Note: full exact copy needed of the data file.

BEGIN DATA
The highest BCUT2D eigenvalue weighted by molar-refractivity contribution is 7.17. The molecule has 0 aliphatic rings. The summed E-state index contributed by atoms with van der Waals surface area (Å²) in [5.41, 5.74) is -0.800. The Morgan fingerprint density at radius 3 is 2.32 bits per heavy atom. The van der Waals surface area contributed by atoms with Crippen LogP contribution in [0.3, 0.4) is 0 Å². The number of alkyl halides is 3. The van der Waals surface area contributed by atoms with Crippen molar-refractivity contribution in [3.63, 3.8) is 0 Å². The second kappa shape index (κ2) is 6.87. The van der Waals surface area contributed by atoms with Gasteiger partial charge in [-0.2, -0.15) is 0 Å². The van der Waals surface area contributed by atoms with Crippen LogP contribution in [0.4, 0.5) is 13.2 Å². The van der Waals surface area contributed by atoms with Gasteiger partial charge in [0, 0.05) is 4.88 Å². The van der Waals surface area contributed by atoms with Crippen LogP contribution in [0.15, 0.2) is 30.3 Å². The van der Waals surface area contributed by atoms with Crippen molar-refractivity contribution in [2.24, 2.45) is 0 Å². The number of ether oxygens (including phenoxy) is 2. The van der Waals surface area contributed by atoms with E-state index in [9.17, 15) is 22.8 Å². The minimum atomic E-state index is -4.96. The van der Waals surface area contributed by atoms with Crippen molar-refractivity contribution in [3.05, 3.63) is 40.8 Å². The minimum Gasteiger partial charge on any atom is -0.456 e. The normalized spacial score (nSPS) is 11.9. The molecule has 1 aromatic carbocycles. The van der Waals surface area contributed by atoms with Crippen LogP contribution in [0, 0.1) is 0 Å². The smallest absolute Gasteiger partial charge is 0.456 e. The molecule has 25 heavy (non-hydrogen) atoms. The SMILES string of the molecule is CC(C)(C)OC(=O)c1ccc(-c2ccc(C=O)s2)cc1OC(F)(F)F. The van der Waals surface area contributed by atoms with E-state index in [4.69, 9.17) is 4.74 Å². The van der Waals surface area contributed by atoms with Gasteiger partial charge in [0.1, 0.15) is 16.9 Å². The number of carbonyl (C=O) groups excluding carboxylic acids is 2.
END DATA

The highest BCUT2D eigenvalue weighted by molar-refractivity contribution is 7.17. The molecule has 0 aliphatic rings. The summed E-state index contributed by atoms with van der Waals surface area (Å²) in [5.41, 5.74) is -0.800. The Morgan fingerprint density at radius 3 is 2.32 bits per heavy atom. The van der Waals surface area contributed by atoms with Crippen LogP contribution in [0.3, 0.4) is 0 Å². The number of alkyl halides is 3. The van der Waals surface area contributed by atoms with Crippen molar-refractivity contribution in [3.63, 3.8) is 0 Å². The second kappa shape index (κ2) is 6.87. The van der Waals surface area contributed by atoms with Gasteiger partial charge in [-0.2, -0.15) is 0 Å². The van der Waals surface area contributed by atoms with Crippen LogP contribution in [0.4, 0.5) is 13.2 Å². The van der Waals surface area contributed by atoms with Gasteiger partial charge in [0, 0.05) is 4.88 Å². The van der Waals surface area contributed by atoms with Crippen LogP contribution in [0.15, 0.2) is 30.3 Å². The van der Waals surface area contributed by atoms with Crippen molar-refractivity contribution in [2.24, 2.45) is 0 Å². The number of ether oxygens (including phenoxy) is 2. The van der Waals surface area contributed by atoms with E-state index in [9.17, 15) is 22.8 Å². The minimum atomic E-state index is -4.96. The van der Waals surface area contributed by atoms with Crippen molar-refractivity contribution in [3.05, 3.63) is 40.8 Å². The minimum Gasteiger partial charge on any atom is -0.456 e. The normalized spacial score (nSPS) is 11.9. The molecule has 1 aromatic carbocycles. The van der Waals surface area contributed by atoms with Crippen LogP contribution in [0, 0.1) is 0 Å². The smallest absolute Gasteiger partial charge is 0.456 e. The molecule has 25 heavy (non-hydrogen) atoms. The SMILES string of the molecule is CC(C)(C)OC(=O)c1ccc(-c2ccc(C=O)s2)cc1OC(F)(F)F. The van der Waals surface area contributed by atoms with E-state index in [4.69, 9.17) is 4.74 Å². The van der Waals surface area contributed by atoms with Gasteiger partial charge in [0.1, 0.15) is 16.9 Å². The number of carbonyl (C=O) groups excluding carboxylic acids is 2.